The good news: Jamaican, U.S. track athletes not among new dopers
There is good news for track and field in the announcement of more doping positives from the Beijing Olympics, even if 1,500-meter gold medalist Rashid Ramzi of Bahrain was among those caught.
Actually, even because Ramzi -- one of the sport's mercenaries -- was among those caught. More on that.
The good news is that no Jamaican or U.S. athletes are among the three from track and field nabbed by retesting of samples for a new incarnation (known as MIRCERA or simply CERA) of the blood-booster EPO, according to sources familiar with the results. Although it is unlikely that a sprinter like Usain Bolt would have been using a drug favored by endurance athletes, track officials know their sport would officially be proclaimed dead if he had tested positive. And there might have been just as much damage from the guilt by association that would have accompanied another Jamaican positive.
Same for USA Track & Field. All its efforts to overcome the doping scandals that ensnared Marion Jones and Tim Montgomery and more would have been for naught had a U.S. athlete turned up positive in Beijing.
So why is it good Ramzi, a native Moroccan, was caught, which the Bahrain Olympic Committee admitted today?
He is among many top North African and Kenyan runners whose services have been bought by rich Gulf States seeking to embellish their sporting image; athletes are able to take advantage of the easy citizenship procedures in those countries. Maybe this doping positive will be a cautionary tale -- sort of "buyer, beware" -- for such deals. A spate of middle-distance and distance runners born in North Africa, especially Morocco, have been caught for EPO use. Many were citizens of European countries, but they often continued to train in Morocco. The number of these cases casts doubt on the achievements of such great Moroccan runners as Hicham Guerrouj, 1,500 and 5,000 winner at the 2004 Olympics, even if he never tested positive for anything. (Neither, as you may recall, did Marion Jones.)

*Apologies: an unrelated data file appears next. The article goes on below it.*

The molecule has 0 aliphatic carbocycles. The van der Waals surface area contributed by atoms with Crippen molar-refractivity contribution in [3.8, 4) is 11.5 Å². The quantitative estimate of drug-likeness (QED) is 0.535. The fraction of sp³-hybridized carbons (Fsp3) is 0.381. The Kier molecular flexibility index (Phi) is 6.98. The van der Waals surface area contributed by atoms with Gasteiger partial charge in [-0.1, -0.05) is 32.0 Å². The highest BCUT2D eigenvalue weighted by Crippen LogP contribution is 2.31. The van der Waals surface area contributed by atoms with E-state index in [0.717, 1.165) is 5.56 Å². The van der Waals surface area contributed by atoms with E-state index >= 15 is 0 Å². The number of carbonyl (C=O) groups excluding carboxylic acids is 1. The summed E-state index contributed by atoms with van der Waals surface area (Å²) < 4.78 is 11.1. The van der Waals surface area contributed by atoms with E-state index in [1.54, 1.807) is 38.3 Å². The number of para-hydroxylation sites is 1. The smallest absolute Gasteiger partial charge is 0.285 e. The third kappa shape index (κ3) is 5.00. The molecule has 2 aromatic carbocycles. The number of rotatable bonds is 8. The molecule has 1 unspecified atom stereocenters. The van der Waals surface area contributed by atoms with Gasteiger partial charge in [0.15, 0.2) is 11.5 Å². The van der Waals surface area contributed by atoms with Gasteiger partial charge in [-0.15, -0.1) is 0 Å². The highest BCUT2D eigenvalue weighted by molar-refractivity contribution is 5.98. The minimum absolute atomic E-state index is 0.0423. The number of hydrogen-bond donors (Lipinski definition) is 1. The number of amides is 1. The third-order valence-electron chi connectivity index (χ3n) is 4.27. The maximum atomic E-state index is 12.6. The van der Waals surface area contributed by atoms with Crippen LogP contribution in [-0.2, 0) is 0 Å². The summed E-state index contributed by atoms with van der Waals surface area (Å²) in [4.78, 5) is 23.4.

The other announced big name from the Beijing retests is Italian cyclist Davide Rebellin, silver medalist in the road race.
And, although the positives have yet to be confirmed by testing of the "B'' samples, it is hardly a surprise that a leading cyclist was dirty. After all, it was discovery of CERA in samples from last year's Tour de France that led the International Olympic Committee to pay for 847 retests targeting that substance.
-- Philip Hersh
Photo: Rashid Ramzi on the way to victory in the 1,500 at the Beijing Olympics. He stands to lose the gold after a positive dope test announced Tuesday. Credit: Greg Baker / Associated Press